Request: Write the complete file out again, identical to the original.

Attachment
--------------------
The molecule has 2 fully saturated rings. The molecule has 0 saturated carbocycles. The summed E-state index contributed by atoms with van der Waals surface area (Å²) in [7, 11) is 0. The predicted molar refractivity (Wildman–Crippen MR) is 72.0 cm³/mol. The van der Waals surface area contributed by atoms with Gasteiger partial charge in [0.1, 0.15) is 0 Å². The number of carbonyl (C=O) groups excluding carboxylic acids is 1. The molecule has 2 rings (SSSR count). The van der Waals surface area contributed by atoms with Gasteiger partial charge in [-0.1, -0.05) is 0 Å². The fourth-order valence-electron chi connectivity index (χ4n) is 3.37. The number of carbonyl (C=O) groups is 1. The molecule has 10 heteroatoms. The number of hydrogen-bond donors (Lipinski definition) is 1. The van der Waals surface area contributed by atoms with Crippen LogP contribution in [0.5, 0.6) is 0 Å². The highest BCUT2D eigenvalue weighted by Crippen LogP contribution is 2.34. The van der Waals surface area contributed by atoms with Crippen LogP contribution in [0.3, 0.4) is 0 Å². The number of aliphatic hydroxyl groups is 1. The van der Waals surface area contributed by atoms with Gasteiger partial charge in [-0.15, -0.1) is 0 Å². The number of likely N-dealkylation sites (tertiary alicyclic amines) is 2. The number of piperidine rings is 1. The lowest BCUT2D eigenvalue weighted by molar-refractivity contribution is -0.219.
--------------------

The molecule has 2 fully saturated rings. The molecule has 0 saturated carbocycles. The summed E-state index contributed by atoms with van der Waals surface area (Å²) in [7, 11) is 0. The predicted molar refractivity (Wildman–Crippen MR) is 72.0 cm³/mol. The van der Waals surface area contributed by atoms with Gasteiger partial charge in [0.1, 0.15) is 0 Å². The number of carbonyl (C=O) groups excluding carboxylic acids is 1. The molecule has 2 rings (SSSR count). The van der Waals surface area contributed by atoms with Gasteiger partial charge in [-0.1, -0.05) is 0 Å². The fourth-order valence-electron chi connectivity index (χ4n) is 3.37. The number of carbonyl (C=O) groups is 1. The molecule has 10 heteroatoms. The number of hydrogen-bond donors (Lipinski definition) is 1. The van der Waals surface area contributed by atoms with Crippen LogP contribution in [0.5, 0.6) is 0 Å². The highest BCUT2D eigenvalue weighted by Crippen LogP contribution is 2.34. The van der Waals surface area contributed by atoms with Crippen LogP contribution in [0.3, 0.4) is 0 Å². The number of aliphatic hydroxyl groups is 1. The van der Waals surface area contributed by atoms with Gasteiger partial charge in [-0.15, -0.1) is 0 Å². The number of likely N-dealkylation sites (tertiary alicyclic amines) is 2. The number of piperidine rings is 1. The lowest BCUT2D eigenvalue weighted by molar-refractivity contribution is -0.219.